Andrew Purvis: We were in two villages that had been shelled during the night, and we had to leave in a hurry to avoid the new round of shelling expected when the government's cease-fire expires at midnight. The village of Shipkovice was shelled while we were there. It has been reported that NATO had flown drones over the area and shared the intelligence photographs with the Macedonians. Yet the Macedonians still ended up shelling a village packed with civilians. Luckily, no one was killed there, although there were one or two civilian casualties in other villages. We found ourselves in the basement of a house with 30 people, many of them children. Upstairs, one of the walls was destroyed by the shelling. It was miraculous that nobody was killed.
What's important to realize is that these villages are being shelled from Tetovo, which has no direct view of the villages. The Macedonian forces are firing artillery over a blind ridge. They couldn't see what they were firing at; it was a pretty violent affair.
When we left, everyone was hunkered down in basements again, waiting for more shelling. The purported aim of the cease-fire was to allow civilians to leave the area, but they are not going, at least not yet. If the shelling resumes overnight or tomorrow morning, there odds are very high that there will be civilian casualties and that will cause a serious escalation in this conflict.
Will the government forces actually try and move in to recapture the villages from the guerrillas?
Realistically, they're unlikely to try a ground offensive. They will probably continue shelling these villages, however. There's no chance of eliminating the insurgency this way. The fighters aren't going to go away or be eliminated by anything the Macedonian army is capable of doing right now. All the Albanians in the area view the shelling as a continuation of historical wrongs against them by Slavic people, and see Macedonians in the same way as the Kosovar Albanians saw the Serbs.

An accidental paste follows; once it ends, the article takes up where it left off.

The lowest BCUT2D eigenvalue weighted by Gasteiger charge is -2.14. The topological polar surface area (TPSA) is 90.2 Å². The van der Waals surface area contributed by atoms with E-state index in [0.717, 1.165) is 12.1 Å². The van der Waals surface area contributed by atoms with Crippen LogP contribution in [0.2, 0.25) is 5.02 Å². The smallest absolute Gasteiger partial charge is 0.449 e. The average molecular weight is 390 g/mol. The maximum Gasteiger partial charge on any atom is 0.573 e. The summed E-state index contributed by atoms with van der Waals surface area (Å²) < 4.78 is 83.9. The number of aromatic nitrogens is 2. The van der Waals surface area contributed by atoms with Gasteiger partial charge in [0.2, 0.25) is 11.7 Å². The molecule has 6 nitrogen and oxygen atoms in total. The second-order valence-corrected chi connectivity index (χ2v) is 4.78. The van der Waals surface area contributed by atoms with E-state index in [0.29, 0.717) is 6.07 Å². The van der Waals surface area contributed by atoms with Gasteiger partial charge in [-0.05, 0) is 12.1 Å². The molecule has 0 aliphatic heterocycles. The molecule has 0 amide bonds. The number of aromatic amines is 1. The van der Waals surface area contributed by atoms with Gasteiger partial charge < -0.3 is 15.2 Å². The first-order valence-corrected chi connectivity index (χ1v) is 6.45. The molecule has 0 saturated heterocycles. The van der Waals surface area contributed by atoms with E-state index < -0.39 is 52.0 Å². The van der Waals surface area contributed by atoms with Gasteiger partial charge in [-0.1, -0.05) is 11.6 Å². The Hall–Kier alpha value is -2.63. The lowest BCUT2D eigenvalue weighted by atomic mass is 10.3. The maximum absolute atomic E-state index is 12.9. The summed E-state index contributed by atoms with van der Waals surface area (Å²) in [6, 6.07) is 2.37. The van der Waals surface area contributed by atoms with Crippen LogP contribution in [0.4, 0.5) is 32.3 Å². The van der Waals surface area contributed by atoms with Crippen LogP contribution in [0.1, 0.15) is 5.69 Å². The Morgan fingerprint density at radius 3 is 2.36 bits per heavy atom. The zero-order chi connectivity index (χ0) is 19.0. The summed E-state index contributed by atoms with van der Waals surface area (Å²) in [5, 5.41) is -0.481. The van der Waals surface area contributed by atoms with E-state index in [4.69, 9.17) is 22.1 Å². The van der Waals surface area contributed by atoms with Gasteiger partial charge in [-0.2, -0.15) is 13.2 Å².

Why have the rebels now declared a cease-fire?
It's a smart move, because it puts pressure on the government to recognize them and open talks. The insurgency has been pretty localized, and you don't get impression that they have much in way of ammunition or arms. Most of the weapons they're carrying are of World War II vintage, although there are a few AK-47s. The rebel force probably numbers a few hundred, but they're getting new volunteers all the time. We saw a steady flow of young men moving into the rebel-controlled zone. They don't appear to be very organized at this stage, or to have the resources to open up new fronts. But the longer the fighting goes on, the more volunteers they’ll get and the more support they'll get from the local Albanian population.
I don't think these rebels are going to go away or be eliminated, and with their cease-fire offer there is more pressure for the government to recognize them as a political entity. It’s not clear how the government will respond. Up until now, it has refused to talk to the armed group. But mounting an offensive could also prove disastrous for the government.
What are the rebels saying they want?
They're saying they want recognition as a negotiating party, to force the government to meet demands for equal rights for Albanians. They want Albanian recognized as an official language, want a proper census so that they're represented in government proportionate to their actual number. They want greater representation in the police force, want to hear their own language on national TV and so on. They're saying they don't want to redraw borders or create a separate entity, but that they want to be equal partners in Macedonia.
But surely declaring war on a state and seizing territory is not the strategy of a grouping whose sole objective is simply to gain greater representation and civil rights within that state?
Well, they're saying they went through the political system for 10 years, but it's not working. There are probably several different objectives at work here. The commanders of the guerrilla force may well come from Kosovo, but most of the foot soldiers are local. The circumstances of Albanians in Macedonia were ripe for exploitation. It's hard to find an Albanian who won't identify with the cause of the guerrillas, even if they criticize its methods. Even if it's not entirely indigenous, there's clearly still a major problem in Macedonia without which this wouldn't have happened.